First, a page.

I tore into a home-made burger the size of a hub cap, optimistic that the remains of the day would be warm and bright now the heavens had off-loaded their pent up rage. What I failed to see through the cafe windows was another storm system building in the south-west. I stepped out into a humid oven and instantly flooded with perspiration. In front of me, due west and the direction I was headed, the sky was a deep ultramarine. Ten degrees south it was black as night.

Less than a mile from the river crossing, I was hit by another rush of warm wind. Knowing what came next, I thought to turn back. In the field beside me, a farmer continued to plough a furrow, seemingly unperturbed by the weather closing in. Maybe this attack wouldn't be as bad? I slipped on waterproof leggings, and continued cycling, keeping an eye out for a storm drain I might dive in. Once again, white light strobed on the horizon and fork lightening darted from beneath the glutinous clouds. I looked to my right. The farmer was beating a retreat for home. With a clap of thunder, the tractor disappeared behind a veil of gob stoppers. They fell at an acute angle, driven by the gale, and this time were no bigger than marbles.

In quick succession, the monsoon followed the hailstorm. I tried curling my body into a drainage ditch less than two feet deep, hoping the levee might provide some protection from the driving stair-rods. It did, until a trickle of run-off grew into a mini tidal wave boring down the ditch. Relieved that rapid fire lightening had kept its distance, grounding several hundred yards away, I remounted and rode into the storm. The lashing I received was freezing and ferocious. The road disappeared under spray and water, its course marked by hovering snow poles, their bottom three foot invisible.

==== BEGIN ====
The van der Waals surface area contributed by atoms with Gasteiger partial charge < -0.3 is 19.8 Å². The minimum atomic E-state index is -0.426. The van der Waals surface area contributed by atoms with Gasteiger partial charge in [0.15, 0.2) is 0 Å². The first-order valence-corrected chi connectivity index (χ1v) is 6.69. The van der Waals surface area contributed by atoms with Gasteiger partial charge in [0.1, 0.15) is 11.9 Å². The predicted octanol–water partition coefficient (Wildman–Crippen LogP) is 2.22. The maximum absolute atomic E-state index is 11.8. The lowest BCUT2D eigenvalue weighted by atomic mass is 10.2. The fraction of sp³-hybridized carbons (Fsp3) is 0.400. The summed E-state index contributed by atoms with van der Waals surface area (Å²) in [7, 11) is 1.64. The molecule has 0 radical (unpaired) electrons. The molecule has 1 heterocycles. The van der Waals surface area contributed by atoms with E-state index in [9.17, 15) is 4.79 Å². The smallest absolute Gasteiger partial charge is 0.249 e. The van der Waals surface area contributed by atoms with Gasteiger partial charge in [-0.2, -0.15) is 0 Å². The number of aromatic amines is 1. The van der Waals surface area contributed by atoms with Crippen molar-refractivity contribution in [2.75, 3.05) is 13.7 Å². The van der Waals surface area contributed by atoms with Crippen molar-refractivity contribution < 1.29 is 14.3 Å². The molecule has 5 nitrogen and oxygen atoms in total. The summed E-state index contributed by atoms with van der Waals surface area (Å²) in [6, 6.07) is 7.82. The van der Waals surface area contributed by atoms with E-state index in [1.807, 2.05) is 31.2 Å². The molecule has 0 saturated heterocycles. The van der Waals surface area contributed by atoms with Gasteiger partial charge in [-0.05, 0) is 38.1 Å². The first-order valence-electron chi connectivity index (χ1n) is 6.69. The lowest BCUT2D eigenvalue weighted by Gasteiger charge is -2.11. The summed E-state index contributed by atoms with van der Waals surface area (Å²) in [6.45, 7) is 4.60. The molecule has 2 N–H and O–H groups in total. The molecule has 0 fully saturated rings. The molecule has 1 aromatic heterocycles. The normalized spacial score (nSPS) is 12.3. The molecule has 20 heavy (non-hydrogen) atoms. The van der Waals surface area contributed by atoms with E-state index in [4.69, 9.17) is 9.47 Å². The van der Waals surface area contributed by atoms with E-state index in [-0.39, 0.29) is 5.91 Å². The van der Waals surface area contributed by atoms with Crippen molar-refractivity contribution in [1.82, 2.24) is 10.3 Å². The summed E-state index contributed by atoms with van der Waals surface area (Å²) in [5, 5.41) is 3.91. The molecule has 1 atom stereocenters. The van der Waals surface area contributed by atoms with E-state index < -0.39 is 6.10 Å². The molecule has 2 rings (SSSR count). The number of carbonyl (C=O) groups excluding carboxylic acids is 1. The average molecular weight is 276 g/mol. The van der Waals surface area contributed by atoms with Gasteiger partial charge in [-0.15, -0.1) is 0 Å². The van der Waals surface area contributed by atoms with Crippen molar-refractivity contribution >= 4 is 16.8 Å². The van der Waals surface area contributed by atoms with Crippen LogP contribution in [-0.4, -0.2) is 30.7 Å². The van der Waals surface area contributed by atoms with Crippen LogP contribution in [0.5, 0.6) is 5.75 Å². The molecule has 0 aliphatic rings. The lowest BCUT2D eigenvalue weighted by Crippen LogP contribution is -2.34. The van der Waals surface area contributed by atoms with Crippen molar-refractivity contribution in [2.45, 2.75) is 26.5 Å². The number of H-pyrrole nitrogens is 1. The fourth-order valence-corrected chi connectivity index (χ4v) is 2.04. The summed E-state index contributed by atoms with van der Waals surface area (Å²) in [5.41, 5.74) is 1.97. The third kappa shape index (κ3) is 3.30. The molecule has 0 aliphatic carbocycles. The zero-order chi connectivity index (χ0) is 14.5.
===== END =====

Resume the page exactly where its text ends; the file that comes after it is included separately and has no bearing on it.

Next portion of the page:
Ten minutes that felt like an hour later, the rain stopped and a shaft of sunlight struggled through. Behind the crack in the grey ceiling, another front was moving in, and another behind that. The landscape was flat as a pancake with nothing remotely approaching a ranch house standing tall. I was in for a cold, wet and miserable night under canvas. If I had any hope of waking the next morning without a raging temperature and double pneumonia, I had to stoke a glow if not a blaze in my whole body, not just my legs.

In a dry gulch known as Simpson's Hollow, I brought the day to an early conclusion, hunkering down for the next onslaught. Uncontrollable shivers impeded rapid erection of the tent. Low spirits and mental panic had me making basic mistakes as I fumbled through a process I could normally do in my sleep. Finally I crawled into the sleeping bag, loaded it with every item of clothing I carried and rubbed myself to a dull glow.

The expected torrential downpour never happened. Cautiously, I crawled out at twilight and found myself under a crystal clear sky. The first twinklings of the night's firmament were beginning to shine through. A lone antelope stood on a low bluff twenty meters from me and stamped her hoof, angry at my cramping her roaming of the open range. In the sagebrush, spiders were already at work mending their shredded webs.

I took a stroll down to the Big Sandy for a strip wash. The dust devil had penetrated orifices I never knew I had. When I removed my clothing, I saw my skin was blotchy with bruises. I had taken a pummeling under the hail, but it was a small price to pay for the raw and exhilarating experience of riding through an unbridled onslaught of elemental nature. I'm not a religious person, but I had witnessed such overwhelming forces and scales of movement that something eternal had to be at work. After such a day, one can only pause and wonder.

Adapted from After the Gold Rush by John Stuart Clark, ISBN 0907123406, available in USA from AK Press (akpress@akpress.org) at $19.95 or via this link on Amazon.co.uk and this link on Amazon.com. Mr. Clark is also the author of The Chalke Way: A Coast to Coast Cycle Ride Along Europe's Oldest Green Roads.